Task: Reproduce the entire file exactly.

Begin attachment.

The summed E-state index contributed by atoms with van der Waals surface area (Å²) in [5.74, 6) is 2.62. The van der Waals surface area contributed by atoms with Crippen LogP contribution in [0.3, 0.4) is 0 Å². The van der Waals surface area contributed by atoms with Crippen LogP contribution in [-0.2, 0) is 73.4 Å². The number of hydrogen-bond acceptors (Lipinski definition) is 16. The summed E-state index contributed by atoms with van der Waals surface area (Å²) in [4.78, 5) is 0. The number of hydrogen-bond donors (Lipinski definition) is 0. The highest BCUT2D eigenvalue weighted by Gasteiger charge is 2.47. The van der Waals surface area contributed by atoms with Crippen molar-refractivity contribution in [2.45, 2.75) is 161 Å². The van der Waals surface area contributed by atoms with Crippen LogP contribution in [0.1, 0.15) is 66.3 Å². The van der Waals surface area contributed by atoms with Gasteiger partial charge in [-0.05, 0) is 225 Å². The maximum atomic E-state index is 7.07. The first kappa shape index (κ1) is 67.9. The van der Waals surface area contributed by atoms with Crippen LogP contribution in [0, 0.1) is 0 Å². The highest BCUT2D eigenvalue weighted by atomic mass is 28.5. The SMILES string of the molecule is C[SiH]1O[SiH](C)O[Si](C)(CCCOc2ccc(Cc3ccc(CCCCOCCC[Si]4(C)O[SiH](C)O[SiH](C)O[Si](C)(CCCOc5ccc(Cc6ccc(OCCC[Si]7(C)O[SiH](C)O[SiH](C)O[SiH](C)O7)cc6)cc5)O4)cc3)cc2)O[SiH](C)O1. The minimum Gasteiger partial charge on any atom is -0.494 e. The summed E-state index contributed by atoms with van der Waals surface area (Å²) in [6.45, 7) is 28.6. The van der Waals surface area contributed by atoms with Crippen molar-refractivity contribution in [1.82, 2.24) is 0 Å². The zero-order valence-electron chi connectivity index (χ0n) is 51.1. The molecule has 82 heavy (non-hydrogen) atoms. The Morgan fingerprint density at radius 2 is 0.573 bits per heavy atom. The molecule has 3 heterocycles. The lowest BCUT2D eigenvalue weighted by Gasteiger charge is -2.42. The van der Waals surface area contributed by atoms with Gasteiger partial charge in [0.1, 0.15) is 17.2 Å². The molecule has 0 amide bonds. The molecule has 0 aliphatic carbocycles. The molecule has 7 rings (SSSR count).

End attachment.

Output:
The summed E-state index contributed by atoms with van der Waals surface area (Å²) in [5.74, 6) is 2.62. The van der Waals surface area contributed by atoms with Crippen LogP contribution in [0.3, 0.4) is 0 Å². The van der Waals surface area contributed by atoms with Crippen LogP contribution in [-0.2, 0) is 73.4 Å². The number of hydrogen-bond acceptors (Lipinski definition) is 16. The summed E-state index contributed by atoms with van der Waals surface area (Å²) in [4.78, 5) is 0. The number of hydrogen-bond donors (Lipinski definition) is 0. The highest BCUT2D eigenvalue weighted by Gasteiger charge is 2.47. The van der Waals surface area contributed by atoms with Crippen molar-refractivity contribution in [2.45, 2.75) is 161 Å². The van der Waals surface area contributed by atoms with Crippen LogP contribution in [0.1, 0.15) is 66.3 Å². The van der Waals surface area contributed by atoms with Gasteiger partial charge in [-0.05, 0) is 225 Å². The maximum atomic E-state index is 7.07. The first kappa shape index (κ1) is 67.9. The van der Waals surface area contributed by atoms with Crippen LogP contribution in [0, 0.1) is 0 Å². The highest BCUT2D eigenvalue weighted by atomic mass is 28.5. The SMILES string of the molecule is C[SiH]1O[SiH](C)O[Si](C)(CCCOc2ccc(Cc3ccc(CCCCOCCC[Si]4(C)O[SiH](C)O[SiH](C)O[Si](C)(CCCOc5ccc(Cc6ccc(OCCC[Si]7(C)O[SiH](C)O[SiH](C)O[SiH](C)O7)cc6)cc5)O4)cc3)cc2)O[SiH](C)O1. The minimum Gasteiger partial charge on any atom is -0.494 e. The summed E-state index contributed by atoms with van der Waals surface area (Å²) in [6.45, 7) is 28.6. The van der Waals surface area contributed by atoms with Crippen molar-refractivity contribution in [1.82, 2.24) is 0 Å². The zero-order valence-electron chi connectivity index (χ0n) is 51.1. The molecule has 82 heavy (non-hydrogen) atoms. The Morgan fingerprint density at radius 2 is 0.573 bits per heavy atom. The molecule has 3 heterocycles. The lowest BCUT2D eigenvalue weighted by Gasteiger charge is -2.42. The van der Waals surface area contributed by atoms with Gasteiger partial charge in [0.1, 0.15) is 17.2 Å². The molecule has 0 amide bonds. The molecule has 0 aliphatic carbocycles. The molecule has 7 rings (SSSR count).